What’s In A Name…


First order of business…CONGRATULATIONS CRYSTAL!!!!!!!!!! HAPPY LAUNCH WEEK!!! I’m so super excited and proud to celebrate with you. Crystal is a force in this industry. She’s about to take over!

The best part about being a deb is meeting awesome fellow writers who inspire you to be better. Crystal undoubtedly steers our debutante ship. Always encouraging us with informative articles, always pushing us to be just as tech-savvy as she is, always down for a good glass of wine. Crystal is a force in this industry. She’s about to take over!

There’s not much that hasn’t been said about Crystal’s amazing historical. (Check out the Goodreads page, nothing but awesome praise!)  Everything about this book makes me want to throw myself a fancy party, planning with meticulous detail. My fellow deb no doubt did her homework when it came to writing this book. But what really intrigued me was the beautiful names she used for her characters, named after real Romans of that era. Names, albeit, I had a hard time pronouncing. (Ha ha!) Hence, I turned to Google for help!!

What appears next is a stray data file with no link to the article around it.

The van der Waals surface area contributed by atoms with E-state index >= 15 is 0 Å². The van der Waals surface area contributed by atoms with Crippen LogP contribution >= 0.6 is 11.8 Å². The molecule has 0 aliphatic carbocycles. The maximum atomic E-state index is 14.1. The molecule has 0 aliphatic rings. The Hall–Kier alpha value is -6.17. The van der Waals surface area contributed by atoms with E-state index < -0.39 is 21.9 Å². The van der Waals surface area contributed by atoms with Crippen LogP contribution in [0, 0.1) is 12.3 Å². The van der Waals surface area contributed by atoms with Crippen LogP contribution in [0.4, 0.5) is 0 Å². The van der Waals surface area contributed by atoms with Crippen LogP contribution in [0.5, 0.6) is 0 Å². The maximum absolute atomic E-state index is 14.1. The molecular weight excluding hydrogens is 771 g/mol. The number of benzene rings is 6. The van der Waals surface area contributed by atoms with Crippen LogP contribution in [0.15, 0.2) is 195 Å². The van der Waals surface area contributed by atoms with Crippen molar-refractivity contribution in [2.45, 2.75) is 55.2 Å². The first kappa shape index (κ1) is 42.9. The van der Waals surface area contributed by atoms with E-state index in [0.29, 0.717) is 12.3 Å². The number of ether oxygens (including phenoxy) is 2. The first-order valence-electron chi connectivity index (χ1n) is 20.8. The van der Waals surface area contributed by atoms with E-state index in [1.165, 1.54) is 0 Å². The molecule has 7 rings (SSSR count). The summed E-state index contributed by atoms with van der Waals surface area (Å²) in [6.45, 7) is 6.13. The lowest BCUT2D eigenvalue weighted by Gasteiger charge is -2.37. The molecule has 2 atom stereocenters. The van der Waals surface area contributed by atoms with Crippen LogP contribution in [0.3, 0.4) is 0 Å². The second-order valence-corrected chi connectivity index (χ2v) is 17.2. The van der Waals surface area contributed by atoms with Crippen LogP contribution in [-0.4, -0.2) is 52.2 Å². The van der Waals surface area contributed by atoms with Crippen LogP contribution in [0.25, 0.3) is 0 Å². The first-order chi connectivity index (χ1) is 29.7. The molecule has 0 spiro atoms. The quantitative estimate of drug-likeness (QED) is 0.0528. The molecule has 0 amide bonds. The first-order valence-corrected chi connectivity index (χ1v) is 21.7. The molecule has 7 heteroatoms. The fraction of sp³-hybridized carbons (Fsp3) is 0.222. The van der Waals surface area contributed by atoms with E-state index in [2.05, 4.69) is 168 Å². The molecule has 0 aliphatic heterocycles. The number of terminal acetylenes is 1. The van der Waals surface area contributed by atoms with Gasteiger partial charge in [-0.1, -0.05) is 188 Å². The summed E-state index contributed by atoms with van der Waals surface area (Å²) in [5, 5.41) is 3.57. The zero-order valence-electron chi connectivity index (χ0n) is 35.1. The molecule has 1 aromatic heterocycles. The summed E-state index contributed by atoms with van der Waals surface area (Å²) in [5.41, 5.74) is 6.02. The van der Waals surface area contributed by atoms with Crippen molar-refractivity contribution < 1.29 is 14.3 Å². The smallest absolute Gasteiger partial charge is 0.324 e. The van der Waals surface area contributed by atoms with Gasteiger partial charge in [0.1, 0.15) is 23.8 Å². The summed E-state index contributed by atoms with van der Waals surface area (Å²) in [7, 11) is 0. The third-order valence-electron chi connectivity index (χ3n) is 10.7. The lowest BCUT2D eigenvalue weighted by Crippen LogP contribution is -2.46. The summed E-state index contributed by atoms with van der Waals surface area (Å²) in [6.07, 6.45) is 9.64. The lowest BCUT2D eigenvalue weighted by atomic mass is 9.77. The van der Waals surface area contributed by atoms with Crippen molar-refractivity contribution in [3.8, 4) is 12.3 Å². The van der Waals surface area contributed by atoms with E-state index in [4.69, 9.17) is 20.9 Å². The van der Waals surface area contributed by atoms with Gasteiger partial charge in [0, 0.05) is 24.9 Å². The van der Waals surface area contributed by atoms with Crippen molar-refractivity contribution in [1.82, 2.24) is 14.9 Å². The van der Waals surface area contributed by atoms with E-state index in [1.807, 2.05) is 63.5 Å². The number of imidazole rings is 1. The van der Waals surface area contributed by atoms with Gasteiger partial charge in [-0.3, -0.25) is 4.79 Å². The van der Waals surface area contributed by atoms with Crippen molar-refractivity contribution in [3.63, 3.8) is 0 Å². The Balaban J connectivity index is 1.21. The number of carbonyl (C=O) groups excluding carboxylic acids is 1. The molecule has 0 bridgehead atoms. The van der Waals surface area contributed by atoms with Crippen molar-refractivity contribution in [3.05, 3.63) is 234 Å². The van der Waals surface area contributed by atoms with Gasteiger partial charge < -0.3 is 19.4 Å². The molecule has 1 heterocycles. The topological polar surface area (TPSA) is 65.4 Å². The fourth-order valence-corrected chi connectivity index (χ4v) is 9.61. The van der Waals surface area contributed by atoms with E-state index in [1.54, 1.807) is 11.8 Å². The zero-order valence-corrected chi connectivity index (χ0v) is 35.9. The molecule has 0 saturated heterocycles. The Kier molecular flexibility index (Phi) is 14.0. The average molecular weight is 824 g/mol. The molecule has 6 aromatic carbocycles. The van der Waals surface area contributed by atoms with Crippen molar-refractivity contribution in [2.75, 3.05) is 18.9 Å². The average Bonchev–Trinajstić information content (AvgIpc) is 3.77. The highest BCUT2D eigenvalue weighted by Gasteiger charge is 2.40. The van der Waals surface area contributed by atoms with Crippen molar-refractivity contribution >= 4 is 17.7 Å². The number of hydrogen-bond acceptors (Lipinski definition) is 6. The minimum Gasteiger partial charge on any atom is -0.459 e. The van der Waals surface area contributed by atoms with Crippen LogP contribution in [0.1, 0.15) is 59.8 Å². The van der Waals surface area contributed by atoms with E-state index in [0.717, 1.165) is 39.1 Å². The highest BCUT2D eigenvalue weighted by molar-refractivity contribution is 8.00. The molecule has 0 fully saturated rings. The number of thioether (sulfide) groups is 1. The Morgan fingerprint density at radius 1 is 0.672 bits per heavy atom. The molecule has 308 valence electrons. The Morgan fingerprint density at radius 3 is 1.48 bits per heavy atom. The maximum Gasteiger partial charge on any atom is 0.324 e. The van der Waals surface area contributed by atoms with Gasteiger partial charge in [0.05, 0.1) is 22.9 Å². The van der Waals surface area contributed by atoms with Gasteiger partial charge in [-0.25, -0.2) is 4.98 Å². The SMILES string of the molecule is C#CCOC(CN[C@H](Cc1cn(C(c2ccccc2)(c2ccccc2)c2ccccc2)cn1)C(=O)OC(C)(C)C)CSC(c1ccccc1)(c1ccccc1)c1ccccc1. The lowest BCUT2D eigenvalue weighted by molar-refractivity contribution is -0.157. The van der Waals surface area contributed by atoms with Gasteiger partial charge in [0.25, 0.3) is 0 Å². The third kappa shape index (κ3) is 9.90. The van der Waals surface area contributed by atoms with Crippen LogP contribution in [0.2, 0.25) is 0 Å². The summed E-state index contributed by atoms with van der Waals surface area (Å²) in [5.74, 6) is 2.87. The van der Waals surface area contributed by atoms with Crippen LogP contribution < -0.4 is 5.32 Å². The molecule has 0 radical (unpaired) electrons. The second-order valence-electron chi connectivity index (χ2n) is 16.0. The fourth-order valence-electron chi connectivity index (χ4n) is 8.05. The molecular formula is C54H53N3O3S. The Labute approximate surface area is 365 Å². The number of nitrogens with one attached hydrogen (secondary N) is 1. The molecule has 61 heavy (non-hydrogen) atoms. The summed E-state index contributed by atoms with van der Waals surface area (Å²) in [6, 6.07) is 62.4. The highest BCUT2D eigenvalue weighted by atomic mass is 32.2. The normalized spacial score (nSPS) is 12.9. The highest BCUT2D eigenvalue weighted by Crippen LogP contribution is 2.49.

(Side Note: LOVE the meaning! Feminine form of Aelius. Aelius is a Roman family name which was possibly derived from the Greek word ‘ηλιος (helios) meaning “sun”.)







There are other names too that are fun like Rúan and Tycho but you’ll see for yourself when you pick up her book!


Author: Tiffany D. Jackson

Tiffany D. Jackson is a TV professional by day, novelist by night, awkward black girl 24/7. She received her Bachelor of Arts in Film from Howard University and her Master of Arts in Media Studies from The New School University. A Brooklyn native, she is a lover of naps, cookie dough, and beaches, currently residing in the borough she loves with her adorable chihuahua Oscar, most likely multitasking. Her debut novel, ALLEGEDLY is due January 24th, 2017 through Katherine Tegen Books, an imprint of Harper Collins.

One Reply to “What’s In A Name…”

  1. I love that you explored the pronunciation! There is no way you would know this, unless you took Latin, but the pronunciation for Apicius at that site is actually wrong…sort of. In Latin the c would be a hard c, just as in that time Caesar would have had a hard c not a soft c. At some point in medieval times the pronunciation switched and the c’s became soft. For example, cena, the Italian name for dinner, is pronounced like cana in my novel. Apicius would be pronounced Ah-pick-ee-us. I think that the Apicius school of cooking in Italy pronounces it with the soft c as does the famed Paris restaurant. I know the audio book narrator chose to use the soft c but in ancient Rome it would have been different.

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